In this section, we first present the proposed iterative self-training procedure (Sect. 3.1) which can make use of unlabeled samples for training. Then we describe the ensemble used for training and the network architectures in detail (Sect. 3.2).

3.1 Self-training process

Since the labeled data available for the salt body delineation task is scarce, we propose to produce pseudo-labels for unlabeled data and use the pseudo-labels along with ground truth labels to train the model. We refer to this process as self-training. Our self-training procedure is a -round iterative process where each round has 2 steps: (a) training the model using the labeled dataset extended with pseudo-labels; (b) updating pseudo-labels for unlabeled data.

During the first round, we train the model using the ground truth labels only. Then we predict pseudo-labels for all unlabeled data by assigning to each pixel in the image the most probable class. Unreliable predictions can be filtered out by removing images with the low-confidence pseudo-labels (i.e. when confidence ). We define the confidence of the predicted segmentation mask as the negative mean entropy of the pixel labels in the mask.

Every next round, we first (a) retrain the model using jointly ground truth labels and confident pseudo-labels; and then (b) update the pseudo-labels for all unlabeled data using the new model. It is crucial to reset model weights before every round of self-training not to accumulate errors in pseudo-labels during multiple rounds [27].

To further improve the robustness of the generated pseudo-labels and prevent over-fitting to the errors of the sole model, we jointly train an ensemble of CNNs with different backbone architectures. In this case, the pseudo-labels are produced by averaging the predictions of all models in the ensemble. And every next round each model in the ensemble utilizes the confident knowledge of the entire ensemble from the previous round expressed and aggregated in the pseudo-labels. We summarize the full self-training procedure in Algorithm 1 and visualize it in Fig. 2.

Input : Labeled data , where is the set of images and is their corresponding ground truth labels; unlabeled images ; number of training epochs ; number of self-training rounds ; model with learnable parameters .
1 ; initialize the training set
2 for  to  do
3       Initialize using a pretrained Imagenet model;
4       Train model on for epochs;
5       Predict pseudo-labels for each element in ;
6       ;
7       Remove images with low-confidence pseudo-labels from ;
8       ;
9 end for
Result: Model parameters .
Algorithm 1 The proposed self-training procedure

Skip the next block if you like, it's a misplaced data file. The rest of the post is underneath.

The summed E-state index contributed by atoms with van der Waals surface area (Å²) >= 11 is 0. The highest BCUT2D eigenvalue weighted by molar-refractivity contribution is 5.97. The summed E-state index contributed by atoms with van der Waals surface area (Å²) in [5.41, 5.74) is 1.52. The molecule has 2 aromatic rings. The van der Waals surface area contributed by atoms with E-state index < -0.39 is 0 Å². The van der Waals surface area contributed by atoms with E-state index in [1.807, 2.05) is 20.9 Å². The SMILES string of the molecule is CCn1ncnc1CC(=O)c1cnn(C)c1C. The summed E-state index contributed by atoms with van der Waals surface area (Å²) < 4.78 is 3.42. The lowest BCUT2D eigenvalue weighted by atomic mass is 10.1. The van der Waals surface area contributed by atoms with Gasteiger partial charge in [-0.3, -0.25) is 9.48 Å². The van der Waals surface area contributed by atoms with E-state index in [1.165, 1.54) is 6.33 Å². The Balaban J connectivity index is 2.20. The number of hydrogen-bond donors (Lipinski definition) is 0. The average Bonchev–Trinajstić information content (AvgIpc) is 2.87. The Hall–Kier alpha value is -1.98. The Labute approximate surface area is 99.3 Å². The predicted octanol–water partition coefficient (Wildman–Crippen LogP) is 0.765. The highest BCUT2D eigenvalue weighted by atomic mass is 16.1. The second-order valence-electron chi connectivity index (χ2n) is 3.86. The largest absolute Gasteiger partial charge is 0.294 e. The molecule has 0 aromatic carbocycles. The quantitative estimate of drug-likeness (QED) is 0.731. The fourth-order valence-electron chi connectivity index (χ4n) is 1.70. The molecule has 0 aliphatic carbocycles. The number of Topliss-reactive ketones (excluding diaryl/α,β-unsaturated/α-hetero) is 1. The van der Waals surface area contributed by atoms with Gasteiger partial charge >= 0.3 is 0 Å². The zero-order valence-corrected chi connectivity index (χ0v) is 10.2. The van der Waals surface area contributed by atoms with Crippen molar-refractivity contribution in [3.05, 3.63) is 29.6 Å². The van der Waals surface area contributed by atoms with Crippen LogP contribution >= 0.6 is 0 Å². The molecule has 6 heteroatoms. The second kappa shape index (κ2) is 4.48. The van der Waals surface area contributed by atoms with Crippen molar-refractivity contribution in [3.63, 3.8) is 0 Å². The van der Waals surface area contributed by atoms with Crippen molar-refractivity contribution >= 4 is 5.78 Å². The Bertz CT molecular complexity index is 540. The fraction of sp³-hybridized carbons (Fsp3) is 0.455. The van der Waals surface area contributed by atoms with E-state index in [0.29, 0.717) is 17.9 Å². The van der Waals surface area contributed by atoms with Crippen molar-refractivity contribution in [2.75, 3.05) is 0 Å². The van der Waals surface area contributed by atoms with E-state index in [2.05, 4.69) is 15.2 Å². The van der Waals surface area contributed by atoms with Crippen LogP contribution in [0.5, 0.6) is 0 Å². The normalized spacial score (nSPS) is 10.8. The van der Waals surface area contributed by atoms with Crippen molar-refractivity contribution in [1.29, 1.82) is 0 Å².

3.2 Network architecture

We start building our networks inspired by seminal U-Net architecture [37], which has an encoder, a decoder and skip connections between encoder and decoder blocks with similar spatial resolution. However, training the encoder from scratch is difficult given a limited amount of labeled data. Hence, we opt to use an Imagenet pretrained CNN as the backbone for the encoder [18]. In particular, we build an ensemble of two models: the first one uses ResNet34 [16] as the encoder backbone (we will refer to it as U-ResNet34) and the second one with ResNeXt50 [47] as the encoder backbone (we will refer to it as U-ResNeXt50).

We propose a number of modifications to the architecture to make it more effective for salt body delineation task. We use several types of attention mechanisms in the network. The encoder and decoder consist of repeating blocks separated by down-sampling and up-sampling respectively. First, we insert concurrent spatial and channel Squeeze & Excitation modules (scSE) [38] after each encoder and decoder block. scSE modules can be interpreted as some sort of attention mechanism: they rescale individual dimensions of the feature maps by increasing the importance of informative features and suppressing the less relevant ones.

Additionally, in the bottleneck block between the encoder and the decoder we use Feature Pyramid Attention module [14], which increases the receptive field by fusing features from different pyramid scales.

Another powerful design decision for exploiting feature maps from different scales is Hypercolumns [15]. Instead of using only the last layer of the decoder for prediction of the segmentation mask, we stack the upsampled feature maps from all decoder blocks and use them as the input to the final layer. It allows getting more precise localization and captures the semantics at the same time. To produce the final segmentation mask, we feed Hypercolumns through a convolution followed by the final convolution. We present our final network architecture in Fig. 3.

4 Experiments

Method Private test mAP Public test mAP Private LB place
Our U-ResNet34 Round 1 ablation studies
Single best snapshot
+ TTA ()
+ Multiple snapshots ()
+ Multiple folds ()
+ Train 200 more epochs w/o pseudo-labeling ()
Our U-ResNet34
Round 1
Round 2 ()
Round 3 ()